Who betrayed Joseph Muscat?

In the interview he gave TVM’s L-Erbgħa Fost il-Ġimgħa a few days ago, Joseph Muscat exuded confident authority about his handling of the assassination of Daphne Caruana Galizia. He displayed rueful frankness about mistakes he may have made in handling Panamagate. But there were five key points which made you wonder if it was all an act.

First, he said it was he who requested the help of the FBI with the assassination. But only a week before, Superintendent George Cremona told the Caruana Galizia inquiry, under oath, that it was he who began to contact foreign experts around 90 minutes after the assassination. It was his initiative.

The police commissioner was only informed subsequently. And Cremona had the documents to back him. How could Muscat get such a crucial detail wrong?

Second, Muscat said he only found out about the Panama companies of Konrad Mizzi and Keith Schembri from the media. But that’s not what he told us in late February 2016, when Caruana Galizia revealed Mizzi’s secret company.

Then, Muscat told us that he had known about the company since early February when Mizzi showed him his parliamentary declaration. He either lied to us then or he lied to us now (unless he lied both times).

Third, Muscat told his interviewer that he takes responsibility for accepting the reasons Mizzi and Schembri gave him.

But he always told us that he had never asked Schembri to explain himself — because Schembri was a businessman and his financial arrangements were up to him. Muscat told us he never even asked him who 17 Black belonged to.

Muscat’s communications chief, Kurt Farrugia, told the inquiry that, when he asked Muscat about 17 Black’s links to Yorgen Fenech, Muscat told him to ask Schembri. As late as November 2018, Muscat saw no reason to ask Schembri for explanations — and he publicly said as much.

So how can Muscat claim to take responsibility for believing explanations he didn’t even ask for? If you didn’t ask for explanations, you weren’t hoodwinked. Under the kindest interpretation, you were actively avoiding compromising involvement. If you didn’t want to look behind the curtain because you were afraid of what you’d find, you are an accomplice.

And that brings us to Mizzi’s explanations. Muscat now says he takes responsibility for accepting them at face value. But just when did he take responsibility?

The Shift has revealed that it was Muscat, in his last weeks in office, who ordered that Mizzi be given a €90,000 contract with the Malta Tourism Authority — just two weeks after Mizzi resigned in disgrace. Muscat was loyal to Mizzi till the end — even after events had boiled over and the rest of the Cabinet pushed Mizzi out.

The contract was so scandalous the Abela government rescinded it when it was revealed; Mizzi was expelled from the Labour parliamentary group. So when did Muscat take responsibility for any oversight regarding Mizzi’s explanation for the Panama company linked to Fenech’s 17 Black?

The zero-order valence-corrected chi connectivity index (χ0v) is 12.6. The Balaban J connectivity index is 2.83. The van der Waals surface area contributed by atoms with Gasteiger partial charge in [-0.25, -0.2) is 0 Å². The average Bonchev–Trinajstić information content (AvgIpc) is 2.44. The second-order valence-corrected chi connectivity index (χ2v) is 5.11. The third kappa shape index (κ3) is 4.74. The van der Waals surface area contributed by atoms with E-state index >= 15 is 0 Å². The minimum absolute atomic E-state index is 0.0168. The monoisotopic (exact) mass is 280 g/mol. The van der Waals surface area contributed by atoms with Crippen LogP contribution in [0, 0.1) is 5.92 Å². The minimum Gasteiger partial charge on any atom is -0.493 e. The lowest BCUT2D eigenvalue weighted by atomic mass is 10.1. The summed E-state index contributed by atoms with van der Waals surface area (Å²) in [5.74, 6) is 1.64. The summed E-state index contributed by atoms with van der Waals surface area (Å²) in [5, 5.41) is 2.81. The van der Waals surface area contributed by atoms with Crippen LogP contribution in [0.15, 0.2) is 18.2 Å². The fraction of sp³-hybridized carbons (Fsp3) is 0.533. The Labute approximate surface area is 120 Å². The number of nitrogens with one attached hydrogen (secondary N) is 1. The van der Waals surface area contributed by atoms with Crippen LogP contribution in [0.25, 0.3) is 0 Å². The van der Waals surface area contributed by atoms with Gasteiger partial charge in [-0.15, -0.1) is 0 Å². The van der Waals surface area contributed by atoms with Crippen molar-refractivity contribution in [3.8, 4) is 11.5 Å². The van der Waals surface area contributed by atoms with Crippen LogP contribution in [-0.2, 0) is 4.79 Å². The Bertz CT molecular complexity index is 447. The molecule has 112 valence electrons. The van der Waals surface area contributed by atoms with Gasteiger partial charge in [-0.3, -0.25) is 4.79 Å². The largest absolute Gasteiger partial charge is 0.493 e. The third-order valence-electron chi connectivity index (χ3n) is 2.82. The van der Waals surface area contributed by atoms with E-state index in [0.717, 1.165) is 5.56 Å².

Never. Nothing made him change his mind as events unfolded. It’s only now, after Mizzi’s expulsion (in a vote Muscat did not participate in), that Muscat allows that he might have been too credulous.

Fourth, Muscat told his interviewer why he resigned as prime minister: the allegations concerning his chief of staff’s possible involvement in the assassination were too ‘heavy’ for him to continue in office.

In other words, nothing that had been revealed prior to Yorgen Fenech’s arrest was ‘heavy’ enough to warrant his resignation. Not even 17 Black, the link to Yorgen Fenech, the payments of €5,000 per day to Mizzi and Schembri, and the latter’s claim not to know who the company belonged to, even though he had ‘draft plans’ with it.

Out of one side of his mouth, Muscat says he takes responsibility for being credulous about the Panama companies. Out of the other, he says there was no responsibility to carry.

Fifth, Muscat was asked if he felt betrayed by Schembri. He replied that people must be the judge of that: he couldn’t possibly appear to sway people one way or the other. But then he told us how he still speaks to Schembri as friends, and how Schembri gave a lot to the country.

But if Schembri is guilty of what he is accused of, then nothing he gave the country compensates for what he took, including Malta’s reputation.

Schembri is the man who claims he lost his phone sometime between the middle of the night and dawn, just before he was arrested for the first time. The current prime minister has publicly stated that he does not believe Schembri.

In short, Robert Abela believes Schembri obstructed justice. Muscat says he can’t just overlook the time they worked together. Indeed.

Who betrayed Muscat? One thing’s for sure. He betrays no sense of betrayal.

                           
                               

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